March 21, 2015
Decades ago, young New York Jews drove up into the picturesque Catskill Mountains to meet one another; secure in the knowledge that the cream of the single crop would be waiting for them at one of the huge hotels in the aptly named “Borscht Belt.” Now, the belt lies deserted, the hotel only in the history books, but New York’s Jews are still looking for the cream of the single crop…they just don’t have to leave their phone or laptop to do it.
In 2015 and beyond, the future of dating will be in the seamless blending of the mobile and the present; millennials will favor tools that let them efficiently begin the process on mobile and then rapidly meet those they share interests with in the real world.
Today, where their grandparents would have driven to the Borscht Belt, singles in New York and other cities download Hinge, which considers itself an ‘app as a meeting place’ and seeks to revolutionize digital dating by making mobile search even more seamless – and then rapidly taking the experience off the cloud and back into the real world.
“Hinge blurs the lines between online and offline by mimicking the real-world experience of meeting through friends. The social connection, along with Facebook-validated photos and profile information such as school and workplace, creates a level of accountability and transparency that allows users to feel comfortable moving offline quickly,” said Justin McLeod, CEO of Hinge.
Hinge is, of course, not the only site or app seeking to bridge the online-offline gap, and others are at the forefront of bridging that gap for diverse communities. Dattch (rebranded as HER), a new app for the Lesbian market, helps reach a demographic that has found it difficult to date using both traditional and Web 1.0 methods. Different meetups cater to every type of interest group imaginable; for those who need their chosen one to also love “Absurdism and Surrealism” or “The Bad Film Society of Philadelphia”. Gay travelers seeking a match can use Misterbnb, one of my own investments and a travel booking site on the Airbnb model that caters to the LGBT market. Although hardly a dating website, past Misterbnb users have slyly acknowledged that if they can find a charming gay host for their next vacation, who knows if Mr. Right might not come from that more exotic locale?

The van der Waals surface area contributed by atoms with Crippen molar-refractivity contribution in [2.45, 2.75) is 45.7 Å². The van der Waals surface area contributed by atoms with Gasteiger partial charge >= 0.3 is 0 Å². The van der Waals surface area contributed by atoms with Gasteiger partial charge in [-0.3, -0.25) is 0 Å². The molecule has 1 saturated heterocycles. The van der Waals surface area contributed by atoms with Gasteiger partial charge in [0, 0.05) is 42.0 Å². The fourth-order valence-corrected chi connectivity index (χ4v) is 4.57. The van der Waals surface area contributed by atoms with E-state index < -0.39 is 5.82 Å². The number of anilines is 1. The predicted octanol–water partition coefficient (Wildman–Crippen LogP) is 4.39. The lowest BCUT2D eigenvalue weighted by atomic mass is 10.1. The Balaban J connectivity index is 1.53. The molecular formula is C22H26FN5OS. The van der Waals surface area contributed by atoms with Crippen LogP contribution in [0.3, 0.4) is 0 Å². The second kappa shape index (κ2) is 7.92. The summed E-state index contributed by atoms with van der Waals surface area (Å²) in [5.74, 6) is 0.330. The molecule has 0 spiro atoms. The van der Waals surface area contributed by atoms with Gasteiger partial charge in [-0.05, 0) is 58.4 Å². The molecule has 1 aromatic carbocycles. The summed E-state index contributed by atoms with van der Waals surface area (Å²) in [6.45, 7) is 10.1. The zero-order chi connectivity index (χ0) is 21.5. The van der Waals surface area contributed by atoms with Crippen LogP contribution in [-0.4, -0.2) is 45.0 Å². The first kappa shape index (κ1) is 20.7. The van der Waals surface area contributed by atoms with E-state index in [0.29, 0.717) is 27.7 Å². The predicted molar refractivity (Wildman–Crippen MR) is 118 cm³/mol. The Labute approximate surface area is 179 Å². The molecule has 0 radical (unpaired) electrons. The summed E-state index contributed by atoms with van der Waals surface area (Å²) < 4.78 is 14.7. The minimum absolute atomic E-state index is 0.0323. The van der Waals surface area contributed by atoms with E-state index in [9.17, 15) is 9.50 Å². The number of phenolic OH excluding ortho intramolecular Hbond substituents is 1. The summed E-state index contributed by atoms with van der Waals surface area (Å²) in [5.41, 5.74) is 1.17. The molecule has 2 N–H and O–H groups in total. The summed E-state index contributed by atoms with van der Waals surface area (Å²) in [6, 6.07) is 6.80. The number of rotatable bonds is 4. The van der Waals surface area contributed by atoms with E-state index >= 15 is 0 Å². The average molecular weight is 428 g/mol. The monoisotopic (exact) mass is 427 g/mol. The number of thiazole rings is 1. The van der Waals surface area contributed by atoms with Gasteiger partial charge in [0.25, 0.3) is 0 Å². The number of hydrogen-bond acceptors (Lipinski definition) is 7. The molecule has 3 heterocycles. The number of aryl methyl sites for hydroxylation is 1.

Perhaps most interesting, millennials’ penchant for using tech-driven benefits cards. While old-school country clubs may be on their last generation, the younger affluent are catering to exclusive benefits cards and programs that allows them to meet other, similar members through social events. One of the most popular, Founders Card, gears itself primarily to entrepreneurs – a group notorious for dating the like-minded. A rising rival, Select, uses a screening process is geared to ensure that members meet others who they feel will enrich their lives and experience.
“Bringing the community together through a variety of members-only events, ranging from cocktail receptions to fashion shows, sporting events to gallery openings has been a huge success. Ambitious people want to connect and facilitating that connection through unique experiences is incredibly valuable,” said Carlo Cisco, CEO of Select.
Dating and connecting is, by its very nature, a personal and social experience. How do we find that singular right person for us, our heart of hearts soulmate? The answer isn’t here yet, but millennials’ new mix of online tools that seamlessly combine the mobile and in-person experience looks like the next wave of the future.
Image credit: Flickr/Guian Bolisay
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